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Old 13-07-2015, 09:35   #16
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Re: I have had it with towing the Dingy

A friend of mine does what Vasco suggests with a variation that solves the visibility issue. Once on board he deflates the dink and then ties it down. That might work for you.
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Old 13-07-2015, 09:36   #17
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Re: I have had it with towing the Dingy

Hey I've been lurking a while, but this topic directly affects me as I am preparing to put an offer on a big Hunter that comes with a davit, which I am not sure I like. Besides adding a few feet to the docked length of the boat (hence increased slip costs) I also enjoy the usual view out the back of the boat. With the aft cockpit of the Hunter, with the dingy stored on the davit, that means having that dingy in our face all the time.

What is every one else's experience with this?

Thank you
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Old 13-07-2015, 09:43   #18
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Re: I have had it with towing the Dingy

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Originally Posted by micah719 View Post
Can an upturned dinghy serve as a hard dodger?
ROTFL!!! I like how you think.
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Old 13-07-2015, 09:54   #19
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Re: I have had it with towing the Dingy

Seems a shame to carve up a pretty boat like that w 'carp' (new word for the day) on the stern. I strap a light weight, short, but beamy kayak on the foredeck. Takes two minutes to deploy; never had a problem and they're fun to run up on the beach. Mine has a second small seat forward that my wife can use for short runs, but I can easily fit another kayak on the foredeck, upside down / side by side the first w no interference w hatch or lines. I can also tow the second behind as a barge if/when the grocery/beer order gets excessive. They also have good-sized inflatables, but I like to keep it simple. Cheers, Pappy
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Old 13-07-2015, 09:57   #20
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Re: I have had it with towing the Dingy

...a simple elegant solution...

Well, simple anyway:
With the exception of charter boats everywhere (hey, it's not their dink, so why worry about the long-term?) we've noticed that the 'towed dinghy', usually with the outboard fitted, which we find even scarier, is far more prevalent on the western side of the Atlantic than on the east. I believe a significant reason for this is that North American boats tend to carry (or generally tow) larger dinghies and outboards than the average European yacht. Beyond providing the opportunity to look cool (or perhaps some other adjective) whilst zooming through anchorages at 15 knots+ whilst standing-up, I struggle to see the reason in most cases for needing this larger dinghy and outboard.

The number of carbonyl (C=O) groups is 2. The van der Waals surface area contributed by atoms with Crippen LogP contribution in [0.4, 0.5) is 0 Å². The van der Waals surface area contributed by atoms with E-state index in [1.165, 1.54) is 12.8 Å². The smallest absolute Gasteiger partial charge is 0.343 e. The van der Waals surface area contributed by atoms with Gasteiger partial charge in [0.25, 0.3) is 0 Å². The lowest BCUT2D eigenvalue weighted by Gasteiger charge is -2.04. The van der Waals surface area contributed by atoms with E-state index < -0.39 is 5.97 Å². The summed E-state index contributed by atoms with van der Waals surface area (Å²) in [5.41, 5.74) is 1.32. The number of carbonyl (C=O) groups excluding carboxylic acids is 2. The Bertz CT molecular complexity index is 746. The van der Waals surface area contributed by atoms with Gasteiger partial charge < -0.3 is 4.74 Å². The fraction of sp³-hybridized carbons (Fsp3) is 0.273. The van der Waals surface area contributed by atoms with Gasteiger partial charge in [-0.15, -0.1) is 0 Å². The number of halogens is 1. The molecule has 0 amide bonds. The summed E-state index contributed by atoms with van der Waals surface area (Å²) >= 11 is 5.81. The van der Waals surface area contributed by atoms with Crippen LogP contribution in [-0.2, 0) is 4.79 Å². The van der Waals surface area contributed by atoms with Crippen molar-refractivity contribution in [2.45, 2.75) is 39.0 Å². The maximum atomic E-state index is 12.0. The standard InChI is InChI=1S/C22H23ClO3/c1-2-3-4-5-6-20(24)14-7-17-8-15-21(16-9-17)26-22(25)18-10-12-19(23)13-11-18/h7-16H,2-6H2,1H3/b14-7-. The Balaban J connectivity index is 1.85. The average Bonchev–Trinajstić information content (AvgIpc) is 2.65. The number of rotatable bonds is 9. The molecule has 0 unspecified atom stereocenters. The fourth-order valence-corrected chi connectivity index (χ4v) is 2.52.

Buy an 8-9' dinghy/rib and it will fit comfortably on the foredeck of most yachts of 30' or bigger and it's easily hoisted aboard using the spinnaker halyard. Similarly a 3-6hp outboard can be easily hauled aboard and clamped onto the pushpit rail; problem solved; you can probably buy a 9' rib cheaper than having davits made.
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Old 13-07-2015, 09:58   #21
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Re: I have had it with towing the Dingy

get an inflatable and deflate and stow it whenever you are underway. a pain but a solution.
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Old 13-07-2015, 10:10   #22
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Re: I have had it with towing the Dingy

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Originally Posted by Old Swampy View Post
IMHO lifting the dink, while better for sailing, is a step toward a less safe condition. My dinghy is towed from a a short line through a rope clutch. Open the rope clutch and drop the dinghy as soon as someone goes OB. To keep the dink from blowing away, you also need to deploy a small sea anchor previously connected to the drop line and stored in a small tube pointing aft. The drop line has a loop at the aft end to which the dinghy painter clips with a carabiner. The instruction to drop the dinghy, if I fall overboard, is the first, and most often made, request I make of my wife. The dink has a short rope ladder on one side of the outboard mounting location. The dink is a lot easier to see than a person in the water. If the person OB gets into the dink quickly, he or she might avoid serious hypothermia. Certainly his or her prospects are better.